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Chris Ford: Andrew Little - just a little jump to the Right?

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Chris Ford
Chris Ford
Andrew Little.

Labour's leadership election is finally over with the winner being Andrew Little. I just wonder though, with Little's election, as to whether (in the immortal words of the Rocky Horror Picture Show) Labour has taken a slight jump to the Right?

Several similarly left-leaning commentators have made the same call. I would join them in that. The new leader made much of the need to dump the Capital Gains Tax during the leadership election campaign. That does concern me as it was one of Labour's more clearly progressive policies and one shared in common with the party I stood for, the Greens.

However, I was pleased to note, though, that Little called for the party to discard its plans to raise the retirement age to 67. When even National is not keen on the idea, you have to wonder why they persisted for so long with it. I knew from talking to some people who didn't vote Labour this time that this was one of the policies that turned them off.

I wonder why Little is keen to get rid of the CGT? It's one of many tools that we need to use to tackle two key problems: growing inequality and house prices. Moreover, opinion polls before the election also showed that there was increasing support for the tax. What did the CGT idea some damage were National's misrepresentations of the tax and the way it was poorly communicated to voters by Labour and to some extent even my own party. I do realise that not enough emphasis was put on the fact that the family home would remain exempt from CGT. And speaking of National's misrepresentations, John Key didn't help matters through his question to former Labour leader David Cunliffe on whether or not homes owned by family trusts would be exempt from the tax. This dirty tricks question was clearly designed by Key and his strategists to both rattle Cunliffe and cast doubts among voters only a week out from the election.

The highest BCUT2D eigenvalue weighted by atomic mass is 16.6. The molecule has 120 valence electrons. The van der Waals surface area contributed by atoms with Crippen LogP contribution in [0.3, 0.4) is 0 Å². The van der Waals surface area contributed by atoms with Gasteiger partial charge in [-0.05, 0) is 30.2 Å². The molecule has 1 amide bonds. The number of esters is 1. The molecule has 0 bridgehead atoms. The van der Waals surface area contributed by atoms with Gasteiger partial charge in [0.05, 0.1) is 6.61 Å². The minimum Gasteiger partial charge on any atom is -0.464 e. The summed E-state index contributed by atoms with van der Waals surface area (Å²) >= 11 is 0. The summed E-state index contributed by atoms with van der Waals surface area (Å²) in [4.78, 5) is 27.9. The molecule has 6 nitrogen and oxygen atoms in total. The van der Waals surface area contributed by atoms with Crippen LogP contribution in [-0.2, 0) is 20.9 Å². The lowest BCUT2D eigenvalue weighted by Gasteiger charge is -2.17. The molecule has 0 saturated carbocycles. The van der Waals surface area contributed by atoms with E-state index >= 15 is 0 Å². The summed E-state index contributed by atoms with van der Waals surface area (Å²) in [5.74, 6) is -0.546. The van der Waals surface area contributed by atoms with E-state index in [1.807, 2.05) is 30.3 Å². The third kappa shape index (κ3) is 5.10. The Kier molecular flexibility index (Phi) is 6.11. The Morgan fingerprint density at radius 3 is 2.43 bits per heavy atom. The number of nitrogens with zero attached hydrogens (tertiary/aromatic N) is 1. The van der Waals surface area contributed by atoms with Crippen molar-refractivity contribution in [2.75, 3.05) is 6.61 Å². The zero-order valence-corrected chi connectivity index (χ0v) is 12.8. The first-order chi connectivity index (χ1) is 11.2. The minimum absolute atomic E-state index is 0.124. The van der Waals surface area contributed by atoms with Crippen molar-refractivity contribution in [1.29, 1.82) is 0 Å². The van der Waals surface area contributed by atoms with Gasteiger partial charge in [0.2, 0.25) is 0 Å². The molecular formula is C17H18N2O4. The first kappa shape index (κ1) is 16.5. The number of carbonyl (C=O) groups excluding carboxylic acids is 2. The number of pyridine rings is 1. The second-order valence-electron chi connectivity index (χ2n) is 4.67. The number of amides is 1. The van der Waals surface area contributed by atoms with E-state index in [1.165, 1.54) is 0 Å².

Evidently, National and its wealthy supporters didn't want the tax whereas ordinary Kiwis understood it but didn't back the parties that would bring it in.

That's why I'd urge Andrew Little not to dump the CGT. Conversely, I would urge him to jettison the increased retirement age policy as that was more of a burning issue with potential Labour voters than anything else. I, for one, will be urging the Greens to keep with the CGT as well for 2017. After all, peak organisations of international capital such as the International Monetary Fund, the World Bank and eminent economists of all persuasions have called on this country to introduce a CGT. It's the right and sensible thing to do.

Above all, I hope that Little (as the former head of the 'business oriented'  Engineering Printing and Manufacturing Union) doesn't take Labour further to the Right. In my belief, parties of all persuasions should stick to their ideological positions. Labour should know this reality better than any other party given its history with Rogernomics which deviated the party from its traditional support base. I hope that Little and his new leadership team will heed this call as I would like to see a genuinely progressive Greens-Labour Government after the next election.

I do realise that this is early days for Little. He has been getting a good press this week but his big test will come when he announces his new deputy and shadow cabinet and faces Key for the first time in the House next week. Only then will we know if he has the mettle to take on Key in partnership with Greens co-leaders Russel Norman and Metiria Turei.

That's why it's important not to judge Little too harshly at this early stage. I only hope his more progressive instincts and common person touch will prevail over any tendency to turn Labour into more of a National-lite party.

Perhaps in a year's time I might be better able to judge whether Little has indeed performed a little jump to the Right.

 

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